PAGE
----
Understanding the role of guilt and shame in physical activity self-regulation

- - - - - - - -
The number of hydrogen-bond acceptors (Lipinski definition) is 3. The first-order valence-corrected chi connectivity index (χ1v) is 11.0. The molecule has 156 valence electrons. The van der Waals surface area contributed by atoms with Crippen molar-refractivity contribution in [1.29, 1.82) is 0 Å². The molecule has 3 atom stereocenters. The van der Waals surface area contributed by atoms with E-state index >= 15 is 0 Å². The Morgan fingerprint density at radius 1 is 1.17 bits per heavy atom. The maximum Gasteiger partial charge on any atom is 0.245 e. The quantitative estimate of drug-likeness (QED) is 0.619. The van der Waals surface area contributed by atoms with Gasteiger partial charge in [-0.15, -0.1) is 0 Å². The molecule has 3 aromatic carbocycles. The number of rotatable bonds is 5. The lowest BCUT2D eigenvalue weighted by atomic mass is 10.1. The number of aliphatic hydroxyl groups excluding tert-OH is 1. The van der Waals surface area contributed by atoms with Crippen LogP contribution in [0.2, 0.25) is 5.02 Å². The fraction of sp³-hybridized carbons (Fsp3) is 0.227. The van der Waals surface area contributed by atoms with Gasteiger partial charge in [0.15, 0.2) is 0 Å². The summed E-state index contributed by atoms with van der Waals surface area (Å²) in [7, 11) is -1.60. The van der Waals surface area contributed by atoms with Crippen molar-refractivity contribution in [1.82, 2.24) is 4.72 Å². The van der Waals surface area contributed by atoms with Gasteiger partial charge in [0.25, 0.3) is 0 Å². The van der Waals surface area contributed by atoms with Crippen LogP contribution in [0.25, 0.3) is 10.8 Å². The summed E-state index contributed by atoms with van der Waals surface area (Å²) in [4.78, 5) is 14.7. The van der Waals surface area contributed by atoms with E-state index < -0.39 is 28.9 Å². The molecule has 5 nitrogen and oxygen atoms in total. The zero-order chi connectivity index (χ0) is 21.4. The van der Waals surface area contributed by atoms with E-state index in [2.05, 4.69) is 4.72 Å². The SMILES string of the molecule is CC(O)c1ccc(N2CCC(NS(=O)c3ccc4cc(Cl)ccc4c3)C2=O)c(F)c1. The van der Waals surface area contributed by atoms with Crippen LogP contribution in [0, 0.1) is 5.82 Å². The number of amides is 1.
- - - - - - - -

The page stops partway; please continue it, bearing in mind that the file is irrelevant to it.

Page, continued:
Control theorists suggest that negative emotions result when goal progress is thwarted and, in turn, motivates goal pursuit. Control theorists do not differentiate between negative emotions or their implications for self-regulation yet self-conscious emotion researchers recognize distinctions between guilt and shame with different self-regulatory influences. Guilt results when transgressions are attributed to lack of effort and motivates effort. Attributed to inability, shame leads to goal disengagement. We examined guilt and shame relative to recent exercise behavior, as well as each emotion's motivational properties. In this online study, 175 adults completed measures of recent exercise quantity and quality, attributions, and shame and guilt relative to a day when they did and a day when they did not engage in intended exercise. Participants experienced more guilt (t = -10.784, p < .0001) and shame (t = -7.075, p < .0005) after a missed than an engaged-in exercise session. Of these two emotions guilt was felt more intensely (t = -6.613, p < .0001). Regressions determined that exercise quality was negatively related to both guilt (beta = -.429, p > .001) and shame (beta = -.499, p > .001); these emotions were not related to exercise intentions. Guilt was associated with an internal locus of casualty (beta = .393, p > .05) and shame with stability (beta = .248, p >.05). Logistic regressions showed that shame (beta = -.11, p = .05), not guilt, was (negatively) associated with exercise. Findings partially support, within an exercise context, propositions about shame and guilt in self-regulation.